Honey Dew Donuts founder Dick Bowen didn’t expect anything special to happen one winter morning in 1978. He simply arrived at his shop in Plainville, greeted his co-baker, and waited for the day's customers. Instead, what showed up was a devastating storm, known henceforth as the Blizzard of '78. The two bakers were snowed in and had nobody to serve their signature donuts to. Making the best of an unfortunate situation, they began experimenting in the kitchen and ultimately came up with the cinnamon stick, a helix of cinnamon and fried dough that would help their business reach even greater levels of popularity.
The snow ultimately melted, and Honey Dew Donuts went on to open several additional locations throughout New England. In addition to Bowen's signature cinnamon sticks, each shop serves steamy coffee drinks, freshly baked muffins, and dozens of other donut varieties.
The bean grinding gurus at True North Coffee steam, mix, and pour creative coffee beverages, as well as serve a delectable menu of freshly-baked pastries and sandwiches](http://gr.pn/g6VlHt). Patrons can recharge after a long night of werewolfing with a foamy cappuccino ($2.70–$3.60) or throw back a shot of carefully pulled espresso ($1.60–$1.80). Mochas ($3.05–$4.65), chai teas ($2.85–$4.30), and lattes ($2.70–$4.45) come steamed or chilled while True North Coffee's duo of pastry wizards whips up freshly baked treats such as sugary brownies and bars ($1.95), as well as berry-infused scones and muffins ($1.95). While visitors kick back and soak in the relaxing atmosphere and become hypnotized by the alternating colors of the lustrous wood floor, they can munch on classic café sandwiches ($2.50–$6.75) to silence midday hunger roars into satisfied belly meows.
If you stumble over a few of the ingredients in Life Alive’s signature Goddess bowl, don’t worry—you’re not the only one. That’s why the restaurant’s website keeps a glossary of its menu’s potentially baffling ingredients and their health benefits. The Ginger Nama Shoyu sauce, for example, may seem outlandish to Americans but “the Champagne of Soy Sauce” shouldn’t be. It’s 100% organic and non-GMO, ages for four years in cedar kegs with less salt than traditional soy sauce, and is completely raw. Ginger adds an extra dose of healing, since it naturally eases digestive issues and nausea, as well as ulcers and inflammation. In this particular dish, the potent sauce flavors a medley of carrots, beets, broccoli, dark greens, tofu, and short-grain brown rice—a nutritional powerhouse all on its own. The Goddess bowl epitomizes Life Alive’s approach to vegan food: it should be organic, whole, and therapeutic, and use ingredients that come from local farms. And, it should meet these requirements without sacrificing flavor or convenience. In addition to nourishing the body, Life Alive believes that cuisine should also benefit the environment and the community. That’s why the restaurant sources its ingredients sustainably, recycles and composts scraps, and uses biodegradable packaging and cleaning materials formulated without chemicals or bacon.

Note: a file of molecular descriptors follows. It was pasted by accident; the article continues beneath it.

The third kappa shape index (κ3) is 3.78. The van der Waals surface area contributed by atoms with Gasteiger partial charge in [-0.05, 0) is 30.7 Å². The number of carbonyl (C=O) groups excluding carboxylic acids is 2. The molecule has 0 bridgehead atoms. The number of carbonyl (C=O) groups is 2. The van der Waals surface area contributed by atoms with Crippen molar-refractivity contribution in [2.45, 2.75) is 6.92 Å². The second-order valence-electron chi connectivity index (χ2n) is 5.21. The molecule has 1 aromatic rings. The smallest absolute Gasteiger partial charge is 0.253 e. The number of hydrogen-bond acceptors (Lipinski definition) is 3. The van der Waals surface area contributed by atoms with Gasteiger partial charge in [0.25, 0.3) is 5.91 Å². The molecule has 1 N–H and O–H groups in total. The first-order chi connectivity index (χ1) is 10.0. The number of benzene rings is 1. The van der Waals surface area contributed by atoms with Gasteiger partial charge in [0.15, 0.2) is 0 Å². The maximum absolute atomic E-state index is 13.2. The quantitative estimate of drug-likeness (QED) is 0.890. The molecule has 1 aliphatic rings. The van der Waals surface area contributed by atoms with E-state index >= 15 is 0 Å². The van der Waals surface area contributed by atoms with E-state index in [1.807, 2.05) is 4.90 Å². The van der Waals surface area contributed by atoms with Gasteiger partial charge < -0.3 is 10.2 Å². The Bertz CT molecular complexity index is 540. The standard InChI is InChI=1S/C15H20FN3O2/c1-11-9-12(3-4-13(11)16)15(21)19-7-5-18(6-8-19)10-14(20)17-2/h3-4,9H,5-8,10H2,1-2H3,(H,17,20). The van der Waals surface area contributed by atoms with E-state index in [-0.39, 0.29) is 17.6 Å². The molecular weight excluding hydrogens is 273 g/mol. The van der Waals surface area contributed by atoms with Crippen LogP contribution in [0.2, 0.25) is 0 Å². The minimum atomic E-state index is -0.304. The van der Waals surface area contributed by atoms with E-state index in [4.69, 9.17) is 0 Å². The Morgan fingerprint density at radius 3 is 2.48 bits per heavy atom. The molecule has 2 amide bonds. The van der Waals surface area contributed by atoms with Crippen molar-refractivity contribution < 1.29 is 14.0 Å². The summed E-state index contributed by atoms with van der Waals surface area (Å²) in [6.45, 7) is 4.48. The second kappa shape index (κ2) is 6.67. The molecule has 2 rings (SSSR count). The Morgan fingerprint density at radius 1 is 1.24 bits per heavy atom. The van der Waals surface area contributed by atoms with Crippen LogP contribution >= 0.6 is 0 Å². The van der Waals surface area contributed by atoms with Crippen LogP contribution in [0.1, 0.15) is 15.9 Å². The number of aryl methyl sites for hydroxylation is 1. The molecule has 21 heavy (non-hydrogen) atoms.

Helmed by experienced chefs Caitlin Adler and Christopher Vuich, Sweet Bites tantalizes taste buds with delectable baked goods, coffee, and lunchtime eats. While sitting in the cozy, wood-beamed dining room, diners can ogle paintings by local artists as they choose a joy-inducing indulgence from the bakery’s breakfast and lunch menu or fully stocked dessert counter. Delve into the fresh-baked goodness of mini or regular-size cupcakes ($2.50–$3.50), moisten a mouth with an individual quiche ($7), or abandon a boring nine-to-five for a whirlwind romance with a donut muffin ($1.95). Bite into layers of ham, mortadella, salami, capicolla, muenster cheese, and spicy olive and roasted pepper relish with a muffaletta sandwich ($9). Flavorful salads such as the cobb ($12), caesar ($8), or the crispy duck, sprinkled with herb goat cheese, roasted peppers, sweet 'n’ spicy nuts, and a lemon vinaigrette ($15) are sure to enchant, while the toasted tuscan bread bruschetta, spread with mascarpone cheese, fresh fruit, and honey, offers sucrose-rich portions to please sugar-starved palates ($8). Sweet Bites is a kid-friendly eatery, so pintsize companions can be treated to a grilled-cheese sandwich ($6) or pizza bagel ($6), while their fully developed wardens recharge with a cup of Java Tree fair trade coffee or Two Leaves and a Bud organic tea.
If the name wasn’t enough of a clue, a close-to-empty donut case at 11 a.m. reveals the main draw of Linda's Donuts. Owner John, who has handcrafted donuts at Linda’s since 1982, rolls and shapes dough in the back while his wife, son, and daughter work the front of house, greeting customers, taking orders, and complimenting sock choices.
Customers line up for flavors such as chocolate-glazed and honey-dipped, waiting to dunk them into steaming cups of coffee while catching up on work using the shop’s free WiFi. After the donuts run out, customers turn to hearty sandwiches and burgers for lunch.